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Ryan Carrethers Brings Freak Athleticism to Bolts
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After trading away a fourth round pick to Miami yesterday, the Chargers had to wait until the fifth round to get on the board for day three of the NFL draft.
With the 165th pick, the Chargers selected Ryan Carrethers, defensive tackle form Arkansas State. The 6-1, 337-pounder was at home watching the draft with his family when he got the call and is excited about the opportunity to come to San Diego.
“I’m in awe,” Carrethers said. “I feel like it’s an honor just to be a part of this association and I’ll do as much as I can to contribute.”
Carrethers is a former wrestler who won multiple state championships and went undefeated his senior year. He was named to CBS Sports’ 2013 Freaks List of the top 20 craziest athletes in college football. His work ethic in the weight room is something he regards as one of his best attributes. He squats 700-pounds and completed 32 bench press reps at the 2014 NFL Combine, which tied for third best amongst all defensive linemen.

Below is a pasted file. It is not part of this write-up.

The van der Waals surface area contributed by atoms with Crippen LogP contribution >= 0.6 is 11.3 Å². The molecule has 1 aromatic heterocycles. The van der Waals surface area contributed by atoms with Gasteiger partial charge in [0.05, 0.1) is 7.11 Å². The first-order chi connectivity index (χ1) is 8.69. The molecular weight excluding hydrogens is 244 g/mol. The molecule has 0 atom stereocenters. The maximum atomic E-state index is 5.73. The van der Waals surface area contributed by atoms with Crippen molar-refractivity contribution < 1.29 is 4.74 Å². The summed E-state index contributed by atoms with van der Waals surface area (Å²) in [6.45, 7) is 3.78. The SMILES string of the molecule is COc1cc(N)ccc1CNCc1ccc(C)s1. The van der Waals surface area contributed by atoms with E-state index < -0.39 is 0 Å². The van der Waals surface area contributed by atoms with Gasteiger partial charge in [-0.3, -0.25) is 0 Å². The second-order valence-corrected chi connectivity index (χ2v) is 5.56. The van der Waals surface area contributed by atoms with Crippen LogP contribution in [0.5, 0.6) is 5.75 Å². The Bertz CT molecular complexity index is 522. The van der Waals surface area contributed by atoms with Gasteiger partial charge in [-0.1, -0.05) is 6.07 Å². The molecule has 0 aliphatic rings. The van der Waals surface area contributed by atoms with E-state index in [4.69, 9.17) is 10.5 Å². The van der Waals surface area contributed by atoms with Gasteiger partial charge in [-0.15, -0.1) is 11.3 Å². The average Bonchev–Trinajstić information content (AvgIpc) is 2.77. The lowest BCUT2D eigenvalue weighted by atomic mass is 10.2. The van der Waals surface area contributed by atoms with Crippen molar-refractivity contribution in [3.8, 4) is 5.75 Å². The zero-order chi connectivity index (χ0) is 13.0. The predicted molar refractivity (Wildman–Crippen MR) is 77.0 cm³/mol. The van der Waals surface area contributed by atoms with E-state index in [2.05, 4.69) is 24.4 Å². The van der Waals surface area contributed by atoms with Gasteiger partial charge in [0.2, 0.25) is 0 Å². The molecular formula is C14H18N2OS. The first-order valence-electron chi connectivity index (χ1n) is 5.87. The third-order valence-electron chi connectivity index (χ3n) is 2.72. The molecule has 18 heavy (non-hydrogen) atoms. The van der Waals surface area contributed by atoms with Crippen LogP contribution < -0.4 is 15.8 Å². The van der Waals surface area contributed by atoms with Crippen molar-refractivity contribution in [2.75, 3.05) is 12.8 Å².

“I take pride in my weight room abilities, hard work and natural talent. I will deliver by that.”
At Arkansas State, Carrethers said he mostly played nose tackle in a hybrid defense. He generated 93 tackles, eight tackles for loss and four sacks during his 2103 season with the Red Wolves. A positive for Carrethers is his production. His statistics went up each of his four years at Arkansas State as he earned First-Team All-Sun Belt honors in both 2012 and 2013.
Carrethers said he looks up to Vince Wilfork, but when asked about playing alongside current Chargers Corey Liuget and Kendall Reyes, he couldn’t be more eager for the opportunity.
“I think it’s definitely an honor just to be a part of this and hopefully I’ll fit right in with them.”
Carrethers emphasized he is healthy, ready to go and believes he can contribute as soon as possible. The Chargers told him he could earn a spot on the starting roster, and is confident he can be a contributing factor through his athleticism and character.
“I was the anchor, the go to guy (in college),” he said. “When they needed something done they would look to me, both on and off the field, and hopefully that’ll continue in the NFL.”